Although recently we have not worked as much together, Jennie may have become even more important to me and my patients. In my absence, she answered their questions and concerns, when appropriate, by herself, and when necessary by taking them to one of the providers. She got the critical messages to me and from me. She has kept my connection alive with so many of them.
Another patient called her my surrogate. And she was.
Jennie had other special areas of expertise. As a proud ex-smoker she helped so many others join the reformed tobacco users club. She did this on her own time and on her own dime.  This was more unpaid work for her, but she was on a mission
Jennie’s was also a valued and friendly coworker at the medical group. She always went out of her way to greet people. Almost the entire office is here today as are many former members of our staff, because they want to honor Jennie. The staff in their hearts remember and still hear and see her frequent laugh and smile, appreciate her efforts to connect with everyone, even those full of hurt and anger. She knew words carry meaning and chose her carefully to avoiding causing anyone pain, directly or inadvertently. She was a trusted confidant that could protect a friendship, keep a secret and honor a debt. She wanted everyone to share in any potential joy. Let me give you a concrete example that demonstrates the detail she went to. With my frequent absences from the office, she would always put money in the office lotto pool in my name when the jackpot got huge, so I would share in the big winnings. And although neither of us or for that matter, any of the medical group ever became instant millionaires, Jennie wanted to make sure that I was not left out in the cold should the ship come in.
As I move forward without her (I still can’t believe that’s she’s gone), I pledge to incorporate her virtues into my work as a healer- her personal touch, her smile, her memory and her attention to personal details. This is a way I can keep her alive as part of me as long as live. I will take her into my heart and my deeds. May I humbly and gently suggest that you might consider doing the same. Take one of her strengths, one her virtues, and make it your own as a way to honor her memory.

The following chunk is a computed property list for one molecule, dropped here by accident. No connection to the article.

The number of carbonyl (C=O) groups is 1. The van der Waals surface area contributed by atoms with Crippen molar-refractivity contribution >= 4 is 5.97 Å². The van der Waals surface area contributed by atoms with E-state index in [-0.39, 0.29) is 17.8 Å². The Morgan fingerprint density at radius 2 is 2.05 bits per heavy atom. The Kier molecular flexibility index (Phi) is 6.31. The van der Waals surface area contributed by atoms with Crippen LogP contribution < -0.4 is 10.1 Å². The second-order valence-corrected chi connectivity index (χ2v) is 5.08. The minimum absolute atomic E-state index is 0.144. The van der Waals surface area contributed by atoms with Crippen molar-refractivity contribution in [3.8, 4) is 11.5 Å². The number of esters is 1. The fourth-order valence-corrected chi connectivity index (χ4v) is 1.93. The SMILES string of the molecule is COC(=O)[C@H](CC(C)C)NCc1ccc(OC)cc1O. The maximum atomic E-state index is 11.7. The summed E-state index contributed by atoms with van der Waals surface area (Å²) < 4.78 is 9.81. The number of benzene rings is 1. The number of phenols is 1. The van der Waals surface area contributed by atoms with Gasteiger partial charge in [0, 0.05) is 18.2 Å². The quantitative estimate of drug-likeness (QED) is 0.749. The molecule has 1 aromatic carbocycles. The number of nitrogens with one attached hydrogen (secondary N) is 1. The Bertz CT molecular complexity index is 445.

As time goes by, I and all of us will focus more on her life, not just her untimely death. We will celebrate that life, the joy she brought us and our extended family and her co-workers and our patients. Her life will be her legacy. The pain of the recent tragedy will fade and the abundance of the gifts she brought to all of us, will be what we will cherish and recall. I am not there yet. I suspect neither are many of you. It is not something that can be rushed, but we will get there.
Finally, I believe with all my heart and with all that I learned from more than seven years of a death struggle with cancer, that we are all in this together. Sometimes it takes a tragedy, a rending of our family bonds to remind those of us that are left, shattered though we might be, that we share a common humanity and at least by my belief, a spark of the universal, a shared divinity. Jennie is still alive in our memories and her influence.
I will finish with a very short Hebrew blessing for those in mourning.
Zihrona l’vrahah May her memory be a blessing.

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Blogger Dragon Slayer said...

Beautiful eulogy. Heartfelt and I'm sure difficult to write and execute.

May your heart be filled with the joy of her memories

October 13, 2012 at 7:24 AM  
Anonymous Anonymous said...

Oh my gosh. I had no idea this had happened. I have been up in WA State burring my sister-in-law. Jennie was was wonderful person. She will be greatly missed by all who knew her. May her entire family feel God's presence during this time of sorrow. I know how much your relied on her. She was there for you and for me, more times that I could porobably count. The last time she helped me was to catch me as I was on my way down......Heck she was on her way home and didn't even have to stop and help. But that was not in hedr soul. She will be greatly missed.


October 13, 2012 at 9:36 AM  
Blogger E. Kostich said...

So very, very shocked and saddened to learn of this, especially after realizing who your "Hole in my Heart" post was for. I count myself as fortunate for having known Jenny for the entire time she was your assistant. She was a sweet, gentle soul who always had a spontaneous smile and kind word when I/we saw her. My family and I will certainly miss her. Prayers, light, and love to her family and friends. Good night sweet spirit.

October 13, 2012 at 7:58 PM